Tourists come from all over the world to view the magnificent 12 Apostles rock formation. Surrounded by white sand beach and framed with a beautiful ocean backdrop, the 12 Apostles is a picturesque scene. Formed by erosion, these towering limestone stacks are located off the shore of the Port Campbell National Park in Victoria, Australia. Though the stacks are called the 12 Apostles, there are only eight of them, and there were never more than nine. Visitors can enjoy the site from viewing areas off the road, or from the air in one of the helicopter tours given by the visitor center. Port Campbell National Park is located 3 hours and 250 km (155 miles) from Melbourne via the Princes Highway, or 5 hours via the scenic Great Ocean Road.
With 4.5 million residents, Sydney is the largest and most populous city in Australia. The city is located on the Southeastern coast of Australia on the Tasman Sea. Sydney is well known for being an international center of commerce, culture, entertainment, and tourism. The city features many iconic places, structures, and parks, including the Sydney Opera House, the Harbour Bridge, Bondi Beach, Hyde Park, Luna Park, and the Royal Botanical Gardens. The city is also known for its stunning architecture in a variety of both classic and contemporary styles. Sydney is also famous for its love of sports, the most popular being rugby. Visiting the city is a breeze with an impeccable public transportation system and a massive range of accommodation options.
On the east coast of the island state of Tasmania, south of Australia, you will find the lovely Freycinet National Park, home to the stunning Wineglass Bay. Some notable feature of Wineglass Bay, besides its distinctive “wineglass” shape, are some interesting pink granite peaks standing in a line on the beach. These are called “The Hazards”, and the beach they stand on is often referred to as Hazards Beach. Australians have long known about this haven for fishing, boating, sea kayaking, rock climbing, and fun in the sun, but so far this lovely slice of heaven isn’t on the rest of the world’s radar. That’s partially due to this area of Tasmania being somewhat hard to travel to. The nearest airport is in Launceston, a 2 hour drive from Freycinet National Park.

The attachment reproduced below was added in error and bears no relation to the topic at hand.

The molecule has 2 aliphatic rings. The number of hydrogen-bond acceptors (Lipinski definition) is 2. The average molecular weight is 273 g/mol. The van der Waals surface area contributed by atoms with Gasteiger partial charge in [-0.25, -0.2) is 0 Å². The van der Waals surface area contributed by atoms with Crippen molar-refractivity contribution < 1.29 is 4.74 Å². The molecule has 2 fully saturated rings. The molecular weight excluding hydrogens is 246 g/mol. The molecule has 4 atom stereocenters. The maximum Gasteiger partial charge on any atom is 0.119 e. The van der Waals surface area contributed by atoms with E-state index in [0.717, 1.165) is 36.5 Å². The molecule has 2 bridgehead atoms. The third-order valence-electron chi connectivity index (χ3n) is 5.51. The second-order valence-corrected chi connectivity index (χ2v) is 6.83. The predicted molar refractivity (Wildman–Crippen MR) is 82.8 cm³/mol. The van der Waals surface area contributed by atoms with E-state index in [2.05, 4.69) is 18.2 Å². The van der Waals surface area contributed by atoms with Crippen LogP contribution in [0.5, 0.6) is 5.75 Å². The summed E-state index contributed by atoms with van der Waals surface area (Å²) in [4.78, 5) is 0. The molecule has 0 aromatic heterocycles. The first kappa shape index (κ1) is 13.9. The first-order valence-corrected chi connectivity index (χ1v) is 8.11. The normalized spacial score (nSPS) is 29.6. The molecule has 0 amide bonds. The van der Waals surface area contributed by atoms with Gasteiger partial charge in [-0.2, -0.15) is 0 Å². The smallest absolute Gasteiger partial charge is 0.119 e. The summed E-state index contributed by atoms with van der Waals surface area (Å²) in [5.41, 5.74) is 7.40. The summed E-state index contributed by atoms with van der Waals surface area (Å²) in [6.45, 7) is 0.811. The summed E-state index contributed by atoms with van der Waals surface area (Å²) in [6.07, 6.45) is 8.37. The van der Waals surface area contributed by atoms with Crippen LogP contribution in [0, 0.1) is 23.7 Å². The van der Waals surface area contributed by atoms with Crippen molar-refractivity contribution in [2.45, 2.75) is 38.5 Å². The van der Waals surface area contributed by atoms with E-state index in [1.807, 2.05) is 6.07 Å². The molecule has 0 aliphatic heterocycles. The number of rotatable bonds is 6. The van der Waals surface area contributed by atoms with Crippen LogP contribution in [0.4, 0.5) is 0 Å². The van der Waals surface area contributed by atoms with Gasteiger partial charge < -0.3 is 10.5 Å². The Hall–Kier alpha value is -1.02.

The massive Uluru, also known as Ayers Rock, is a sandstone rock formation in central Australia. Officially located in the Northern Territory, Uluru is an inselberg (literally “island mountain”) which is a leftover section of a mountain range after erosion has removed the original mountain range. The formation is home to ancient wall paintings, springs, and caves. Uluru stands 348 meters (1,142 ft) tall. It is popular with photographers during sunset when it appears to glow red. Many visitors opt to enjoy a steep hour-long climb to the top of Uluru. Uluru is located inside the Uluru – Kata Tjuta National Park and visitors must pay a $25 fee to enter the area. There is a nearby airport for those interested in a short and easy visit to Uluru. Visitors wishing to stay longer can find accommodation in the nearby town of Alice Springs.
Whitehaven Beach on Whitsunday Island off the Eastern coast of Australia is said to be the whitest beach in the world. The sand is made almost entirely of silica which provides the incredibly white color. The sand is so pure, NASA has used it to make special telescope lenses. Whitehaven beach stretches for over 7 km (4 miles) along the largest of the Whitsunday Islands. Trips leaving from mainland Australia to visit the beach leave multiple times a day, and there is a variety of accommodation on Whitsunday Island. Visitors shouldn’t miss a trip to the nearby outer Great Barrier Reef, one of the Seven Natural Wonders of the World.